November 25 – The Richmond Fed Manufacturing Index came in at a very weak 4 for November, which is down sharply from the 20 posted in October, and far below economist expectations. Consensus expectations were for 16, with survey respondents ranging from 12 to 24.
November 25 -The Commerce Department reported that growth in corporate profits (adjusted for depreciation and the value of inventories) slowed sharply in the third quarter to a 2.1% annual rate, down from an 8.4% annualized rate in the second quarter.
November 25 – The Case Shiller 20-City Index showed year over year price gains of only 4.9%, the lowest reading since October 2012. This continues a trend of a decreasing rate of home price appreciation.
November 25 – The Conference Board reported that U.S. Consumer Confidence dropped to 88.7 in November from a revised 94.1 in October. The November drop was unexpected and puts the index at its lowest reading since June. Economists surveyed by The Wall Street Journal had forecast November to come in at 96.5.
November 26 – U.S. durable-goods orders rebounded 0.4 percent in October after September's decline of 0.9 percent. However, the rise largely reflected a 45.3% surge in demand for defense aircraft and parts, which masked weak demand elsewhere. Excluding transportation, orders fell 0.9%, the biggest drop since December 2013. Excluding defense-related products, orders fell 0.6%.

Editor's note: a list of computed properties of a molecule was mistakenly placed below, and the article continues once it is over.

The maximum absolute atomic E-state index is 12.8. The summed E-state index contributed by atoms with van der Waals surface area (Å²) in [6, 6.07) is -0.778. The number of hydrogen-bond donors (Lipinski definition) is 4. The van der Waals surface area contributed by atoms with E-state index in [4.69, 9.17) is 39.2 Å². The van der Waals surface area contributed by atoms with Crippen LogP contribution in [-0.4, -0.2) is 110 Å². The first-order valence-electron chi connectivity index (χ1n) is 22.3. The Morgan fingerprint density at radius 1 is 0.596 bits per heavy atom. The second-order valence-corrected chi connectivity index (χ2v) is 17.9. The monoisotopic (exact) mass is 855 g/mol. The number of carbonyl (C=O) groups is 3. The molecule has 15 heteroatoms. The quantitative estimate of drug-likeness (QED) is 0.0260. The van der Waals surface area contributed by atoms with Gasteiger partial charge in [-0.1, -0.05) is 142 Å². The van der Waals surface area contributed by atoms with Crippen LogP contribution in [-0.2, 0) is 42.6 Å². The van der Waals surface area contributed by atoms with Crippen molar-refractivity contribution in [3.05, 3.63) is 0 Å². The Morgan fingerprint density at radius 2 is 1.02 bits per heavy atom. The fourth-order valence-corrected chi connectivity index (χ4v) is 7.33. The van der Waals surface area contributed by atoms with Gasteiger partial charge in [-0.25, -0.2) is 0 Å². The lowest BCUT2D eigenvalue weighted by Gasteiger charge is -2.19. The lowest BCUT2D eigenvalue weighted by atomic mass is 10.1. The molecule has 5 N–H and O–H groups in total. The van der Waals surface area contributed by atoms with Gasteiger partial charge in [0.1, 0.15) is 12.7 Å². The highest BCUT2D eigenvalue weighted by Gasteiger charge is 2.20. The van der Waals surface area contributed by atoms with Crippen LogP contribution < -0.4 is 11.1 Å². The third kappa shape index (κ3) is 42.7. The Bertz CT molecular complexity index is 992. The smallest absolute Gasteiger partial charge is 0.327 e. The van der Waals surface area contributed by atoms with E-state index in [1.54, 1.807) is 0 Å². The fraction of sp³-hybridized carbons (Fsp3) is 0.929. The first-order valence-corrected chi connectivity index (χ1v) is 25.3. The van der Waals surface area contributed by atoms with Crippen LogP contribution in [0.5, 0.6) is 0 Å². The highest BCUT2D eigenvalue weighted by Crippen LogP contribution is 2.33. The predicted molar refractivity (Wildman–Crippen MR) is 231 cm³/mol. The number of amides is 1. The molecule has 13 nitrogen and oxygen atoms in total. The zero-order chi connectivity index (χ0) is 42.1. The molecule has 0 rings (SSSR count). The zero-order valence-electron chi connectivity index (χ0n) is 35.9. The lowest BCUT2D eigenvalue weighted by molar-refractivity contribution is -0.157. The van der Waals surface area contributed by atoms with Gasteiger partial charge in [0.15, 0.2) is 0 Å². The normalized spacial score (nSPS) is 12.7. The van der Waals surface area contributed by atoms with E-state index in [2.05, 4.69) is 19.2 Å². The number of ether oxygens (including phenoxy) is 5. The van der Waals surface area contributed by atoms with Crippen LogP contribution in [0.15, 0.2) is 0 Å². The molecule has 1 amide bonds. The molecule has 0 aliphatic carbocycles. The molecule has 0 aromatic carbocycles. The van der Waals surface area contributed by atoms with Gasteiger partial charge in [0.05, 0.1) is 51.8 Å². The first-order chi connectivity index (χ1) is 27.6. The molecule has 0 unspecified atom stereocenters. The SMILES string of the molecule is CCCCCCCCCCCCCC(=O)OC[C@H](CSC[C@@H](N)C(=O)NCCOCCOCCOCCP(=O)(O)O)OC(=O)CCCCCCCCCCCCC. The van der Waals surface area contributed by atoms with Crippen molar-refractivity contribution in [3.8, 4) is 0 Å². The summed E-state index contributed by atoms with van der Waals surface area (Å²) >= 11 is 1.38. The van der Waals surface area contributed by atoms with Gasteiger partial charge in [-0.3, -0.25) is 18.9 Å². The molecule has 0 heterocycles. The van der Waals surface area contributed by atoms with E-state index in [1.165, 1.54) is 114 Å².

November 26 – Personal income rose by only .2% in October, half of the .4% expected by economists.Personal spending also increased by .2%, but this was 33% less than the .3% consensus expectations.
November 26 – Manufacturing activity in the Chicago-area expanded 60.8 in November, which represents a significant drop from 66.2 in October. The decline was larger than the consensus expectations for a decline to 63.
December 3 – Mortgage applications decreased 7.3% from the week earlier, the second straight week of declines.
December 3 – The National Retail Federation reported that Thanksgiving weekend retail sales came in at a disappointing $51 billion, down 11% from 2013. This data includes the entire four day weekend, in which many retailers operated under longer hours than they have in years past.
December 5 – Although the Trade Deficit narrowed slightly to $43.4 billion in October, the figure was actually higher than the consensus estimates and only came down because the September numbers were revised higher. In addition, the trade deficit in manufactured products hit $71.2 billion, the highest on record.